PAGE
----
[Marxism] The Story of Appalachia, With Plenty of Villains
lnp3 at panix.com
Tue Nov 21 09:29:49 MST 2017
NY Times, Nov. 21 2017
The Story of Appalachia, With Plenty of Villains
By DWIGHT GARNER NOV. 20, 2017
Ramp Hollow: The Ordeal of Appalachia
By Steven Stoll
Illustrated. 410 pages. Hill and Wang. $30.
The novelist John Knowles (1926-2001) attended Phillips Exeter and Yale,
and is the author of “A Separate Peace,” the quintessential American
prep school novel. But he was born in West Virginia. Sometimes his
fiction was set there.
In his novel “A Vein of Riches” (1978), Knowles described the wealthy,
exploitative, coal mine-owning Catherwood family. Young Lyle Catherwood
wanted out because he understood that a “labyrinth of clammy menace
underlay every limousine, tea dance and dividend in the world above.”
Knowles’s own father was a coal company executive. The novelist may have
been describing his own unease and need for escape.
Moral qualms of the sort Lyle expressed, about denuding the landscape
and impoverishing the people of West Virginia, were rare indeed, if you
believe Steven Stoll, the author of “Ramp Hollow: The Ordeal of
Appalachia.” His book is a powerful and outrage-making if somewhat
academic analysis of the forces that have made West Virginia one of the
sorriest places — statistically, at any rate — to live in America.
“Ramp Hollow” is not “Hillbilly Elegy” redux. Stoll, a professor of
history at Fordham University, does not relate his own story, and his
book is not especially warm to the touch. But as economic history it is
gravid and well made.
Stoll describes how outsiders did their worst to the agrarian
smallholders of Appalachia: taking their land by fiat in the 19th
century and later stripping the region’s trees for lumber and violating
its landscape in the extrication of coal. Thus dispossessed, these
people were at the mercy of mine owners for sustenance, sent daily for
pitiful wages into sphincters of the earth.
Worse, these smallholders were betrayed by their representatives. About
West Virginia, Stoll writes, “Perhaps no political leadership anywhere
in the United States or the Atlantic World ever exposed its own people
and environment to the same unbridled destruction and abuse.”
This is granular history, especially when it comes to dispossession.
This book’s primary sentence is probably this one: “I am interested in
how people get kicked off land and why we don’t talk about them.” Native
Americans and African-Americans are considered at some length in this
book, but Stoll’s primary focus is on poor whites.
He delivers a painstaking history of how public land became real estate,
and how hundreds if not thousands of people were pushed aside by one or
two barons. Steal a little and they throw you in jail, as the Bob Dylan
lyric has it; steal a lot and they make you king.
Stoll lingers on England in the 16th century, when lords for the first
time began to turn the countryside into real estate though a process of
enclosure, eliminating common land used for hunting and herding and
planting. He draws a line between these lords and those who divvied up
Appalachia’s land from afar.
“Ramp Hollow” suggests a litany of villains. Early ones included
Alexander Hamilton, who as secretary of the Treasury tried to tax the
many Appalachians who made alcohol, leading to the Whiskey Rebellion.
(Stoll renames this the Rye Rebellion, by the way, a decision that will
surely lead to some 90-proof think pieces from this country’s drinks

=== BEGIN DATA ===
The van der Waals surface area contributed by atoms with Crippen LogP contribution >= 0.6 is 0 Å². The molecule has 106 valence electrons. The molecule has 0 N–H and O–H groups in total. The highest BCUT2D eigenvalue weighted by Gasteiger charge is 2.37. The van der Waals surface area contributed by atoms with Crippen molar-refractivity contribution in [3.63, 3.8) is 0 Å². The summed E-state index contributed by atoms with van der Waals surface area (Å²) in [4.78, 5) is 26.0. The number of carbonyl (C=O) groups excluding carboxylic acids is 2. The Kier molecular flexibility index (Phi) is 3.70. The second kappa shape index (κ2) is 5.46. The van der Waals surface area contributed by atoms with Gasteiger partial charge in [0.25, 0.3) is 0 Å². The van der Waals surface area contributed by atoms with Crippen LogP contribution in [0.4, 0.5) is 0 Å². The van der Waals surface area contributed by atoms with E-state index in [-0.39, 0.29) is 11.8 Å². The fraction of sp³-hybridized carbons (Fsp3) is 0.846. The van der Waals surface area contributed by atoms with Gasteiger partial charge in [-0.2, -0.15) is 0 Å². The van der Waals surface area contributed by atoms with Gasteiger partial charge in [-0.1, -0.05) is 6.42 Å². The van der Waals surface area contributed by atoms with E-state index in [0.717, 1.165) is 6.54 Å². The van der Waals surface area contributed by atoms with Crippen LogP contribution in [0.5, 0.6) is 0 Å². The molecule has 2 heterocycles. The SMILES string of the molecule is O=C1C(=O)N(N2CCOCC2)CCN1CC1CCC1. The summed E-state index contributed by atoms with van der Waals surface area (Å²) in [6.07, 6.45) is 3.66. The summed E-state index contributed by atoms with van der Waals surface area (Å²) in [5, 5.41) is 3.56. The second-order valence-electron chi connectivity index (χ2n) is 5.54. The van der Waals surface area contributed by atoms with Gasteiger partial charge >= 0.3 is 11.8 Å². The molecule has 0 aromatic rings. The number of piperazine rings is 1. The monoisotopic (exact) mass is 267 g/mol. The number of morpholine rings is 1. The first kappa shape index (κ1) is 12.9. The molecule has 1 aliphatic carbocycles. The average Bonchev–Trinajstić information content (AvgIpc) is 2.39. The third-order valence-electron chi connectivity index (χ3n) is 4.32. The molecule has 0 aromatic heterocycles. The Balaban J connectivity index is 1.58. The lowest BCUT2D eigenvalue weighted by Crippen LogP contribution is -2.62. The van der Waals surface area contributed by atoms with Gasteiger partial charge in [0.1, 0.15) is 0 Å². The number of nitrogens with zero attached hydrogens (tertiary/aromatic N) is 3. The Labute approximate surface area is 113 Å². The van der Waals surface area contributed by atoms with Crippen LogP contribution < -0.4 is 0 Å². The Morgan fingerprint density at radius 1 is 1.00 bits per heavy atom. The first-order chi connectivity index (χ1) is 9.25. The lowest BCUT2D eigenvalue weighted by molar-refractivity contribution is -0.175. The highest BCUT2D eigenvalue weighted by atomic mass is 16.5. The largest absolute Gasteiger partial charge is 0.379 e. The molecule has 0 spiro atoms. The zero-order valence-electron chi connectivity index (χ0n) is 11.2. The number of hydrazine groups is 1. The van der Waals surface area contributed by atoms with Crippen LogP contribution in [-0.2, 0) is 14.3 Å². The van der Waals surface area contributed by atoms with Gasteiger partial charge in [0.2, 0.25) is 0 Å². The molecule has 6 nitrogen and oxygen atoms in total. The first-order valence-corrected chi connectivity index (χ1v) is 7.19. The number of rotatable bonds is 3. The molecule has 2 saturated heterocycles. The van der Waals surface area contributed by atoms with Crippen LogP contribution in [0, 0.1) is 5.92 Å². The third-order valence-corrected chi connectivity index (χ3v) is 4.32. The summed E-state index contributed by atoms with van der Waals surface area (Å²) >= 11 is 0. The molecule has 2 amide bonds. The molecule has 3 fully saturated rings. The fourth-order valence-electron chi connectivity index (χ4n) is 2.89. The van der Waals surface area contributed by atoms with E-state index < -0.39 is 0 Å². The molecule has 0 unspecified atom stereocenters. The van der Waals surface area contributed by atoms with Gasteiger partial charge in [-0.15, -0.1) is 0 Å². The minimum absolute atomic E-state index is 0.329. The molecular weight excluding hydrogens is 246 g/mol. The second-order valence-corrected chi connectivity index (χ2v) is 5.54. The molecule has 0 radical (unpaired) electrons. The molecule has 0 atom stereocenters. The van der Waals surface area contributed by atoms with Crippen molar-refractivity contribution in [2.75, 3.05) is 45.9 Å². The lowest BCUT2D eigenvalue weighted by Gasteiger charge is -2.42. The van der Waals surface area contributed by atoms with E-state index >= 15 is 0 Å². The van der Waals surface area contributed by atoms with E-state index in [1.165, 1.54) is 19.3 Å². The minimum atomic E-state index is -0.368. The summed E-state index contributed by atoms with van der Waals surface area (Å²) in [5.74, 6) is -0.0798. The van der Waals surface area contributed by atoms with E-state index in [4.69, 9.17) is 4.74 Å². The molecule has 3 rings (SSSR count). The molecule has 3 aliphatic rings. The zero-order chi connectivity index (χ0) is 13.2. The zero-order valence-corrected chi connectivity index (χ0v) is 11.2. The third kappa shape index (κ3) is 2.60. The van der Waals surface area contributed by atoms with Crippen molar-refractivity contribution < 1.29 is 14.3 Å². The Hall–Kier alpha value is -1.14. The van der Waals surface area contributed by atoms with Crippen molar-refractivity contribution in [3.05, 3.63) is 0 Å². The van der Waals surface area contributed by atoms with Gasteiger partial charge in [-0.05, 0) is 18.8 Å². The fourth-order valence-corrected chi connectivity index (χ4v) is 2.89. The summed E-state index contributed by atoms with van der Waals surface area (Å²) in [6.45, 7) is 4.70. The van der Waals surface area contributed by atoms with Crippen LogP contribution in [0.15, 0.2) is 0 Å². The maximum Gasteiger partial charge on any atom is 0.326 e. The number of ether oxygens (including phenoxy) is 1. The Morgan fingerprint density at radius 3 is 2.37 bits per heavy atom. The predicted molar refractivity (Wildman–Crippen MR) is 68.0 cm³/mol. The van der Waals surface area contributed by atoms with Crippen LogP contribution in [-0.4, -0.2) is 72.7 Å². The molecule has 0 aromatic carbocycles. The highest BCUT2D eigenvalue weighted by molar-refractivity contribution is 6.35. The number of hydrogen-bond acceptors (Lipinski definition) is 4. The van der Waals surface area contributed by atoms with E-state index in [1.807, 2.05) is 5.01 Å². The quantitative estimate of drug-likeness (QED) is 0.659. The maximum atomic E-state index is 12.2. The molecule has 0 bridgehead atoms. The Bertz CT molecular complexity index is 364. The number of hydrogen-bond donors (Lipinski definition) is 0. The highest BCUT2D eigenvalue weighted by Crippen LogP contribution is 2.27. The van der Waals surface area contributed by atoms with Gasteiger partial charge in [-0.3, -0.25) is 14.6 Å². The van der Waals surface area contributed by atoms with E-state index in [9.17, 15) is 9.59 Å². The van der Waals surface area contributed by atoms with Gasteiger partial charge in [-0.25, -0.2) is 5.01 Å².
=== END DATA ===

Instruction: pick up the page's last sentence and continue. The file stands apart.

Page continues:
Hamilton, like many who came after him, wished to modernize Appalachians
and drag them by their stringy beards into the circuit of capital. Stoll
argues they were mostly better left alone. These people were not poor by
their own standards; they simply made do for themselves, and often made
do quite well.
Stoll takes his time building this story for a reason. “Seeing the world
without the past would be like visiting a city after a devastating
hurricane and declaring that the people there have always lived in
ruins.” Those that preyed on Appalachians, he writes, turned them into
“the horrifying hillbillies that lowlanders had always assumed them to be.”
Stoll clings to a different vision of what the United States could be.
His book becomes a withering indictment of rapacious capitalism. We
behave as if capitalism itself were “nailed to the roof of heaven,” he
writes, and few dare to question its assumptions.
He is aghast that so many Appalachians vote against their own interests.
(West Virginia went heavily for Donald Trump.) He posits that jobs
versus health is a false choice. He suggests a way forward that includes
reparations, the creation of new kinds of communities, free college
tuition and other remedies.
The plight of Appalachia becomes a prevailing cause every other decade
or so. Elizabeth Hardwick, in a 1953 essay, was in especially brutal
form when she got at the bedrock hypocrisy of many intellectuals on this
“If artists could save a man from a lifetime of digging coal by digging
it themselves one hour a week, most would refuse,” she wrote. “Some
would commit suicide. ‘It’s not the time, it’s the anticipation! It
ruins the whole week! I can’t even read, much less write!’ ”
If a country can be judged by how it treats its worst-off citizens, we
do not seem especially virtuous. “What made politicians and investors
think,” Stoll writes, “that they could do whatever they wanted wherever
While reading “Ramp Hollow,” I recalled a line from the West Virginia
writer Jayne Anne Phillips’s “Black Tickets,” her pungent book of short
stories. “This ain’t the South,” one of Phillips’s characters says
during a moment in extremis. “This is the goddamn past.” Stoll’s book
suggests Appalachia did not have to turn out this way; not at all.
Follow Dwight Garner on Twitter: @DwightGarner.
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